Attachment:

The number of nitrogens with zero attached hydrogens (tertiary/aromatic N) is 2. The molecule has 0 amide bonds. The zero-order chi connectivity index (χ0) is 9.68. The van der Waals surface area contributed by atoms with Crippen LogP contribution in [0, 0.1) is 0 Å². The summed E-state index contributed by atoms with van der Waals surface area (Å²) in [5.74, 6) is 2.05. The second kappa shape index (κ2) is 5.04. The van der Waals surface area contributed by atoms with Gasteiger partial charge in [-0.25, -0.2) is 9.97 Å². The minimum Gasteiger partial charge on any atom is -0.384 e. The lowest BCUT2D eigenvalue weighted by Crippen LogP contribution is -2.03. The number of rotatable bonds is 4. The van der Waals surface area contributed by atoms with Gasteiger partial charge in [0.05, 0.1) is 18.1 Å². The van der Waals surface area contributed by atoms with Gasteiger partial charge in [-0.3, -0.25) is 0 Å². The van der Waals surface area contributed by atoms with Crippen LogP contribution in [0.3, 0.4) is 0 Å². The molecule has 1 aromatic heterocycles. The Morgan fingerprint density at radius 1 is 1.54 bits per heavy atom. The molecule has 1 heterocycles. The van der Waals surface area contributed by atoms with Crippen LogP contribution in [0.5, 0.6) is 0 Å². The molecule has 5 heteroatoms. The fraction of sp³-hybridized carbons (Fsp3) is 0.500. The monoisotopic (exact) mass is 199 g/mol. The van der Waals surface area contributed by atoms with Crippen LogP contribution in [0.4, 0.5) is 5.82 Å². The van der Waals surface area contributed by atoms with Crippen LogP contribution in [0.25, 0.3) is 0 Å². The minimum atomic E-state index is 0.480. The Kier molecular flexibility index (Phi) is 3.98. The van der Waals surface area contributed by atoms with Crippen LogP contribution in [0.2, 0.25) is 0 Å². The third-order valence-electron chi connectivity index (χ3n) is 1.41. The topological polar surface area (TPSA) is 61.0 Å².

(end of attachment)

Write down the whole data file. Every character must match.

The number of nitrogens with zero attached hydrogens (tertiary/aromatic N) is 2. The molecule has 0 amide bonds. The zero-order chi connectivity index (χ0) is 9.68. The van der Waals surface area contributed by atoms with Crippen LogP contribution in [0, 0.1) is 0 Å². The summed E-state index contributed by atoms with van der Waals surface area (Å²) in [5.74, 6) is 2.05. The second kappa shape index (κ2) is 5.04. The van der Waals surface area contributed by atoms with Gasteiger partial charge in [-0.25, -0.2) is 9.97 Å². The minimum Gasteiger partial charge on any atom is -0.384 e. The lowest BCUT2D eigenvalue weighted by Crippen LogP contribution is -2.03. The number of rotatable bonds is 4. The van der Waals surface area contributed by atoms with Gasteiger partial charge in [0.05, 0.1) is 18.1 Å². The van der Waals surface area contributed by atoms with Gasteiger partial charge in [-0.3, -0.25) is 0 Å². The van der Waals surface area contributed by atoms with Crippen LogP contribution in [0.3, 0.4) is 0 Å². The molecule has 1 aromatic heterocycles. The Morgan fingerprint density at radius 1 is 1.54 bits per heavy atom. The molecule has 1 heterocycles. The van der Waals surface area contributed by atoms with Crippen LogP contribution in [0.5, 0.6) is 0 Å². The molecule has 5 heteroatoms. The fraction of sp³-hybridized carbons (Fsp3) is 0.500. The monoisotopic (exact) mass is 199 g/mol. The van der Waals surface area contributed by atoms with Crippen LogP contribution in [0.4, 0.5) is 5.82 Å². The van der Waals surface area contributed by atoms with Crippen LogP contribution in [0.25, 0.3) is 0 Å². The minimum atomic E-state index is 0.480. The Kier molecular flexibility index (Phi) is 3.98. The van der Waals surface area contributed by atoms with Crippen LogP contribution in [0.2, 0.25) is 0 Å². The third-order valence-electron chi connectivity index (χ3n) is 1.41. The topological polar surface area (TPSA) is 61.0 Å².